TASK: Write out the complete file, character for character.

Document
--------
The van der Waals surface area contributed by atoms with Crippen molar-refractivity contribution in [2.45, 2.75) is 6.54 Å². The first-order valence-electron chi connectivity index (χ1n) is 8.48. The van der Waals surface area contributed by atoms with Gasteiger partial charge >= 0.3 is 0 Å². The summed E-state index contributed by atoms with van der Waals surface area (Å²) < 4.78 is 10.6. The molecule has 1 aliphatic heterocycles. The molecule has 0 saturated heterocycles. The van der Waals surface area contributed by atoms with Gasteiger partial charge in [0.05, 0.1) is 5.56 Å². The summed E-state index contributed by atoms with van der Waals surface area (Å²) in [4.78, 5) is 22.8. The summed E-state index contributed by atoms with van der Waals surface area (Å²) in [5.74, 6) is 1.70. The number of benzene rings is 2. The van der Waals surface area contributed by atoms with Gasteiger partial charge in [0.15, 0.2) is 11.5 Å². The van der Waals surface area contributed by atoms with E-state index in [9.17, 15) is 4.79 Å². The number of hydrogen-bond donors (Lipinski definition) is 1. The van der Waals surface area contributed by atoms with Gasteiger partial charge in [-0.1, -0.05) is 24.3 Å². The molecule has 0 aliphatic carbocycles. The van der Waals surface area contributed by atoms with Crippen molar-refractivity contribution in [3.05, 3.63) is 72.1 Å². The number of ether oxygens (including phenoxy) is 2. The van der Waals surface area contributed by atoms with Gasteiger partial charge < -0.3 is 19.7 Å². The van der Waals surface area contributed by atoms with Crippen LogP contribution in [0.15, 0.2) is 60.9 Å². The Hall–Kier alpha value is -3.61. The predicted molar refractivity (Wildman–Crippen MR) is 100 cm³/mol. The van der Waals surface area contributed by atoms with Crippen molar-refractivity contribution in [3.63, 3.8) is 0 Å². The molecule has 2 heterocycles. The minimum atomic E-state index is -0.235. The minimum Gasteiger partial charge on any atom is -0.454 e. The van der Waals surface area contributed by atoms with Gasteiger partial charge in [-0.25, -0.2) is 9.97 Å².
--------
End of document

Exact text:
The van der Waals surface area contributed by atoms with Crippen molar-refractivity contribution in [2.45, 2.75) is 6.54 Å². The first-order valence-electron chi connectivity index (χ1n) is 8.48. The van der Waals surface area contributed by atoms with Gasteiger partial charge >= 0.3 is 0 Å². The summed E-state index contributed by atoms with van der Waals surface area (Å²) < 4.78 is 10.6. The molecule has 1 aliphatic heterocycles. The molecule has 0 saturated heterocycles. The van der Waals surface area contributed by atoms with Gasteiger partial charge in [0.05, 0.1) is 5.56 Å². The summed E-state index contributed by atoms with van der Waals surface area (Å²) in [4.78, 5) is 22.8. The summed E-state index contributed by atoms with van der Waals surface area (Å²) in [5.74, 6) is 1.70. The number of benzene rings is 2. The van der Waals surface area contributed by atoms with Gasteiger partial charge in [0.15, 0.2) is 11.5 Å². The van der Waals surface area contributed by atoms with E-state index in [9.17, 15) is 4.79 Å². The number of hydrogen-bond donors (Lipinski definition) is 1. The van der Waals surface area contributed by atoms with Gasteiger partial charge in [-0.1, -0.05) is 24.3 Å². The molecule has 0 aliphatic carbocycles. The van der Waals surface area contributed by atoms with Crippen molar-refractivity contribution in [3.05, 3.63) is 72.1 Å². The number of ether oxygens (including phenoxy) is 2. The van der Waals surface area contributed by atoms with Gasteiger partial charge < -0.3 is 19.7 Å². The van der Waals surface area contributed by atoms with Crippen LogP contribution in [0.15, 0.2) is 60.9 Å². The Hall–Kier alpha value is -3.61. The predicted molar refractivity (Wildman–Crippen MR) is 100 cm³/mol. The van der Waals surface area contributed by atoms with Crippen molar-refractivity contribution in [3.63, 3.8) is 0 Å². The molecule has 2 heterocycles. The minimum atomic E-state index is -0.235. The minimum Gasteiger partial charge on any atom is -0.454 e. The van der Waals surface area contributed by atoms with Gasteiger partial charge in [-0.25, -0.2) is 9.97 Å².